Of course it saves some lives.
However, that’s the wrong question.
The right question is whether Insite is the best way to spend $3,000,000 per year to help addicts. Would another approach save as many (or more) lives and have a greater impact on quality of life for addicts, their loved ones and the community? I believe so.
To provide a point of reference, the Dawn Farm budget is $3.3 million and for that sum we provide 18 beds of detox/outreach, 49 beds of residential (including treatment for pregnant women), 140 beds of sober housing, outpatient services, adult adolescent/family services, jail outreach, community education services and a stigma reduction campaign.
8 thoughts on “Does Insite save lives?”
$3 million seems like a lot to spend on treating a symptom rather than the disease.
It doesn’t strike me as a lot of bang for the buck.
I see what the other commenter means, but also, wish they didn’t have that comma in the sign. It should be 100s, not 100’s, or rather…wish it wasn’t that high of a number. Just am a stickler on punctuation…sorry. : (
Thanks for the comment!
When put this way, it does make you pause. Just to play devil’s advocate for a second…
If there is a budget to provide interventions for high risk groups that won’t engage with recovery-oriented treatment and that intervention can be evidenced as life saving, then is this not a legitimate approach that could sit alongside other options?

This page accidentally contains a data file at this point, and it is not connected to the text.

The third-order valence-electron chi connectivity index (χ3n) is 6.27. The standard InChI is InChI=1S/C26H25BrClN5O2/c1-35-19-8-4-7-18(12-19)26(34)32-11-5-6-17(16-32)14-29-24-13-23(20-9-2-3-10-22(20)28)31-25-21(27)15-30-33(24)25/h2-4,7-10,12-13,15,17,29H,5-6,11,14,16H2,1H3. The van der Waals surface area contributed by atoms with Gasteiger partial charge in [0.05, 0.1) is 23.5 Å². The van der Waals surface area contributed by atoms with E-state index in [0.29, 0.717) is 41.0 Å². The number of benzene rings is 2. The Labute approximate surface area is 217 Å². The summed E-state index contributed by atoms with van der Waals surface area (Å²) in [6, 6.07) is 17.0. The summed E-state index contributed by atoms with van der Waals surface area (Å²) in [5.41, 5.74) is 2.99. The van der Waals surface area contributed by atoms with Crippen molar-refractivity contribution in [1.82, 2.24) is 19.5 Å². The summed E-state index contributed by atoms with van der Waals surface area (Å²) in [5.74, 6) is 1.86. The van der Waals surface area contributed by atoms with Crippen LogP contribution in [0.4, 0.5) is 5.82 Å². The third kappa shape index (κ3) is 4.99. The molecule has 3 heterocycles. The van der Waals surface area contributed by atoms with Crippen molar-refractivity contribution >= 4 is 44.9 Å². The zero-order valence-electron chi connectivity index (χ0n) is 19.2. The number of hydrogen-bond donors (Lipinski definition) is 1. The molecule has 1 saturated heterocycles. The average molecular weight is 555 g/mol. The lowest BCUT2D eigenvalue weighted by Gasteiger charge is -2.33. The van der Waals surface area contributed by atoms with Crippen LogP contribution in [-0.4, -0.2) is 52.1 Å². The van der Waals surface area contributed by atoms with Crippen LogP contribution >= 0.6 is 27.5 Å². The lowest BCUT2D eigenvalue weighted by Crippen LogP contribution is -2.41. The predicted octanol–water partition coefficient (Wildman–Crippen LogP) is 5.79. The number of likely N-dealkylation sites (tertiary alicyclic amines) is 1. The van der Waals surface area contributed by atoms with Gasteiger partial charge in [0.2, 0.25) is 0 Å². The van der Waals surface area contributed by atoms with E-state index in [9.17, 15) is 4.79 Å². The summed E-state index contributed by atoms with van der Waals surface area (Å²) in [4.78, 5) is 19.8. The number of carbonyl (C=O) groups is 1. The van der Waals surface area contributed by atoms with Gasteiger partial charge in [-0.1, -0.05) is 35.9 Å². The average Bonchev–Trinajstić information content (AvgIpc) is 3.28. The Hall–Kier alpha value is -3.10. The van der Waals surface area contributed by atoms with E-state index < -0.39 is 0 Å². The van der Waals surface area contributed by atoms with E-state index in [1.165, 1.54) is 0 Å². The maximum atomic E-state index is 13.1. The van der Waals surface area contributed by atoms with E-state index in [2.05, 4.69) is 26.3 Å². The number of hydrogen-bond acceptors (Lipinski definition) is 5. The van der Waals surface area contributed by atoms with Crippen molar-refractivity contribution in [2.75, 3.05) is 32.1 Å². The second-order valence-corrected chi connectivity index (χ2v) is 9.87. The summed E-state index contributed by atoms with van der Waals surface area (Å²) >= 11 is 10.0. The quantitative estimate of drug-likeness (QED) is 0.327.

The question that remains in my mind is how you then create a hopeful, aspirational injection-site service which at its heart is recovery oriented and not palliative or enabling.
These can be difficult decisions in the context of scarce resources.
This is why the whole “evidence says…” thing drives me nuts. Of course we want to use an approach that achieves our goals but our goals derive from our values and what we believe is possible.
As for how to do it in a hopeful, aspirational way, I worry it may not be possible for harm-reductionists to do it well and recovery-oriented providers may have to provide more of these HR services ourselves.
I was thinking about this yesterday. It seems that most American HR springs from AIDS activism. Ironically, early AIDS activism was animated by an aggressive push for access to experimental treatments that could lead to recoveries and cures.
I think the nub of this is down to values, attitudes and beliefs. If there is a lack of evidence of recovery in services (the clinical fallacy) and no role modelling of recovering people and we are prepared to settle for the “keeping people alive” level (pretty essential but much more is possible), then the opportunities for full recovery will be limited.
I am all for choice, but it needs to be informed choice, made in an environment of hope and aspiration.
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